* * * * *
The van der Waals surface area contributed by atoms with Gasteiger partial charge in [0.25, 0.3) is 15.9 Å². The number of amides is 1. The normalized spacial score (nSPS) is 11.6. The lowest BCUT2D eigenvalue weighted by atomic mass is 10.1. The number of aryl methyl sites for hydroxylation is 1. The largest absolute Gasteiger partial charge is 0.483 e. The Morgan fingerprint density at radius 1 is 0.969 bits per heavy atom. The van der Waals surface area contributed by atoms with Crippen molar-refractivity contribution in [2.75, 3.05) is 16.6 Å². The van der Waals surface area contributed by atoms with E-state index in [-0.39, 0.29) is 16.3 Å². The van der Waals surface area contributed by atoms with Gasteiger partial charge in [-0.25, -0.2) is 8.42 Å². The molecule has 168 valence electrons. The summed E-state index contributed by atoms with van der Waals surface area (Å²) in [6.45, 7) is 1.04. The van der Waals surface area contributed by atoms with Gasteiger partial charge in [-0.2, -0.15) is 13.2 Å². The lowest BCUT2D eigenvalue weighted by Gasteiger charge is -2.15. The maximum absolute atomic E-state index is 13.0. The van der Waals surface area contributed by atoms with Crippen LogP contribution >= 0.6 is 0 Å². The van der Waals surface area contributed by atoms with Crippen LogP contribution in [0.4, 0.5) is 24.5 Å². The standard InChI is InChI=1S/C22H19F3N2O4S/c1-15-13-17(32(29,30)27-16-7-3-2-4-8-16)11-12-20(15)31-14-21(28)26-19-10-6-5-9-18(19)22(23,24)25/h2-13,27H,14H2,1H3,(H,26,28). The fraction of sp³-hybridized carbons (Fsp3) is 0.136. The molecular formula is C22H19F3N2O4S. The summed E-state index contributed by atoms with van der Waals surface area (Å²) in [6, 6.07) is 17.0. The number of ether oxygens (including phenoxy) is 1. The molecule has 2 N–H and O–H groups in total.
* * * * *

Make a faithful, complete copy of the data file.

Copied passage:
The van der Waals surface area contributed by atoms with Gasteiger partial charge in [0.25, 0.3) is 15.9 Å². The number of amides is 1. The normalized spacial score (nSPS) is 11.6. The lowest BCUT2D eigenvalue weighted by atomic mass is 10.1. The number of aryl methyl sites for hydroxylation is 1. The largest absolute Gasteiger partial charge is 0.483 e. The Morgan fingerprint density at radius 1 is 0.969 bits per heavy atom. The van der Waals surface area contributed by atoms with Crippen molar-refractivity contribution in [2.75, 3.05) is 16.6 Å². The van der Waals surface area contributed by atoms with E-state index in [-0.39, 0.29) is 16.3 Å². The van der Waals surface area contributed by atoms with Gasteiger partial charge in [-0.25, -0.2) is 8.42 Å². The molecule has 168 valence electrons. The summed E-state index contributed by atoms with van der Waals surface area (Å²) in [6.45, 7) is 1.04. The van der Waals surface area contributed by atoms with Gasteiger partial charge in [-0.2, -0.15) is 13.2 Å². The lowest BCUT2D eigenvalue weighted by Gasteiger charge is -2.15. The maximum absolute atomic E-state index is 13.0. The van der Waals surface area contributed by atoms with Crippen LogP contribution >= 0.6 is 0 Å². The van der Waals surface area contributed by atoms with Crippen LogP contribution in [0.4, 0.5) is 24.5 Å². The standard InChI is InChI=1S/C22H19F3N2O4S/c1-15-13-17(32(29,30)27-16-7-3-2-4-8-16)11-12-20(15)31-14-21(28)26-19-10-6-5-9-18(19)22(23,24)25/h2-13,27H,14H2,1H3,(H,26,28). The fraction of sp³-hybridized carbons (Fsp3) is 0.136. The molecular formula is C22H19F3N2O4S. The summed E-state index contributed by atoms with van der Waals surface area (Å²) in [6, 6.07) is 17.0. The number of ether oxygens (including phenoxy) is 1. The molecule has 2 N–H and O–H groups in total.